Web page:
Tue, 13 Apr, 2021

Should Jamara Be Sold?

By Nikita Gautam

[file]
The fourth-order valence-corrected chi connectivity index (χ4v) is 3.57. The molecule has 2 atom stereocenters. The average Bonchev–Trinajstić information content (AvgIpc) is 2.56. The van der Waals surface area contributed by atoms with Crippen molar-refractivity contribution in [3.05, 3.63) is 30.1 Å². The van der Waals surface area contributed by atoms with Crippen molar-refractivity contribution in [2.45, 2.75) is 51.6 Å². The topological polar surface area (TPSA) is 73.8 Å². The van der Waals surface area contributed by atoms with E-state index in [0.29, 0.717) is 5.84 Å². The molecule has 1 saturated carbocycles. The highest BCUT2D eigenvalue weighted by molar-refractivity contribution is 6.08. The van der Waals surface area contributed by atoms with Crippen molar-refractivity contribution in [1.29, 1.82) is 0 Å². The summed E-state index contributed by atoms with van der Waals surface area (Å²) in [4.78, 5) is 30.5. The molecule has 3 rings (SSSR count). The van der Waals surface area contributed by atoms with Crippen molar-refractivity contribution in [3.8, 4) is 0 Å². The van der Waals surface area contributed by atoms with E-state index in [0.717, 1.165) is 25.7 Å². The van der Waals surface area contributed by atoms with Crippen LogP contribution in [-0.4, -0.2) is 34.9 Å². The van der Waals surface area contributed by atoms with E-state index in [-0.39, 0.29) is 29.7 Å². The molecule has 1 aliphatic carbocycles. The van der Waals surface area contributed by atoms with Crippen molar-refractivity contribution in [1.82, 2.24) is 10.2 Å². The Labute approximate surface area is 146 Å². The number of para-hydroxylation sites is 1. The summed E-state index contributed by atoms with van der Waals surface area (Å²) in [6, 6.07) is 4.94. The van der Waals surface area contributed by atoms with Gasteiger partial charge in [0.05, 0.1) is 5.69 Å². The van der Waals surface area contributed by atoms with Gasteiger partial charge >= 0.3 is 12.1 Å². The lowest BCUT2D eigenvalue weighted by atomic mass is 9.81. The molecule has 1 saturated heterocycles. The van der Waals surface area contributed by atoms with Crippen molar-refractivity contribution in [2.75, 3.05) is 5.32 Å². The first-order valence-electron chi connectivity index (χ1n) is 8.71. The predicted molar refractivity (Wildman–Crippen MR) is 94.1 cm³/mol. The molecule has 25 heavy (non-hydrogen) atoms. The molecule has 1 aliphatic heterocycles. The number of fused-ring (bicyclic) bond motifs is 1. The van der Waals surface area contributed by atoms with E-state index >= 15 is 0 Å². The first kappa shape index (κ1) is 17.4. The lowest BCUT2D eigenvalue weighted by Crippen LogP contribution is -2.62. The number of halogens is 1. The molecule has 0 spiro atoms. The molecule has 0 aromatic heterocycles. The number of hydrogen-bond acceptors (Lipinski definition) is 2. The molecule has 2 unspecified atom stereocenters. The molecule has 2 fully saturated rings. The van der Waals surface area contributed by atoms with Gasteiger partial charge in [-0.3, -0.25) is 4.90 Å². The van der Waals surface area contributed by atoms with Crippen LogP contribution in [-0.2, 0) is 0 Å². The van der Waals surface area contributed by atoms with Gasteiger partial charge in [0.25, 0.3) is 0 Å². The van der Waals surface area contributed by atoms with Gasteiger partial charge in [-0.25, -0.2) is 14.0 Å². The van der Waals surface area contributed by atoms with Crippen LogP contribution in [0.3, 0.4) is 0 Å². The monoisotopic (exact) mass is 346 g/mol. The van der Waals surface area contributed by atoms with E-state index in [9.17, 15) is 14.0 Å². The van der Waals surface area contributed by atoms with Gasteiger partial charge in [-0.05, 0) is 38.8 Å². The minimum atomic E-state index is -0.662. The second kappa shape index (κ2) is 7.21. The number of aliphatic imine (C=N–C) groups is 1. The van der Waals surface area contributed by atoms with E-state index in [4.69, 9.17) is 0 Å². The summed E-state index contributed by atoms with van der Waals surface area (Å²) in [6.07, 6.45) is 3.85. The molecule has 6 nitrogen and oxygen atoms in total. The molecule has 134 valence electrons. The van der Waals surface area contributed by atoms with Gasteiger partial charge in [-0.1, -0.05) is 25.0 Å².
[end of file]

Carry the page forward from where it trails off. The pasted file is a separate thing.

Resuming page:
Dashain, the most significant festival of Nepali Culture has ended for the forthcoming twelve months. On the first day of Dashain called Ghatasthapana, seeds of barley and maize are sowed on a leaf plate (Tapari in Nepali) to grow into shoots of green sacred plant called "Jamara". Tika and Jamara are the main attraction on the 10th day of Navaratra, known as VijayaDashami, day of blessings. The elder member of the family implants Jamara after purifying himself / herself while the children get their tender kites to fly with the wind. Only in this enjoyment we have neglected an important matter that has been reigning in our society. "Jamara Sale". One of the most sacred plants of Nepalese culture is being sold, while citizens like us are even unaware of this fact. In many of the urban areas of Nepal, people have been commercializing themselves in such a huge manner that they now seek everything in the market. People have been busy with their own stuff of lives that culture has simply become a matter of holidays and fashion. Jamara on sale can be a perfect example of proving this trend of Nepalese towards the deployment of Nepali sacred culture of all times. People have not only become a workaholic creature, but today's generation is even unaware of the sacred rituals that are carried to sow the seeds of Jamara and the entire process associated with maturing it with caution. Is it because of lack of knowledge or is this negligence? There is still a question mark lying to the fact that is believed to acquire a huge market in the future. Not only Jamara is the case, during the festivals of lights, Tihar, people have almost replaced sacred Diyo with the artificial Diyo lights. Can't we expect this to happen in Dashain as well? Jamara shoots could be replaced by plastic jamara in the near future as well. A coin has two sides, so does this fact. In a way, Jamra sale is good prospect for the local residents as well. In our culture, it is believed that the Jamara should be shown in the main house of the family called MulGhar, else it is not considered sacred. Many people believe this fact, so they do not sow the plant. If the Jamaras are commercially available in the market, they can easily gain access to it. Thus, they can preserve the culture and their beliefs. Likewise, people who are unable to sow the plant because of various reasons are being benefited from the sale. But, is this culture that is slowly crawling into the market beneficial or defective? Should we take a shortcut path and let our culture be preserved only in its name or truly gain the essence of it? Should we promote the sale or demote it? Is this the right thing or the wrong thing to do? We can only answer all these questions, but it depends upon us to preserve what we have inherited from our ancestors or let it move in the way it is being directed to.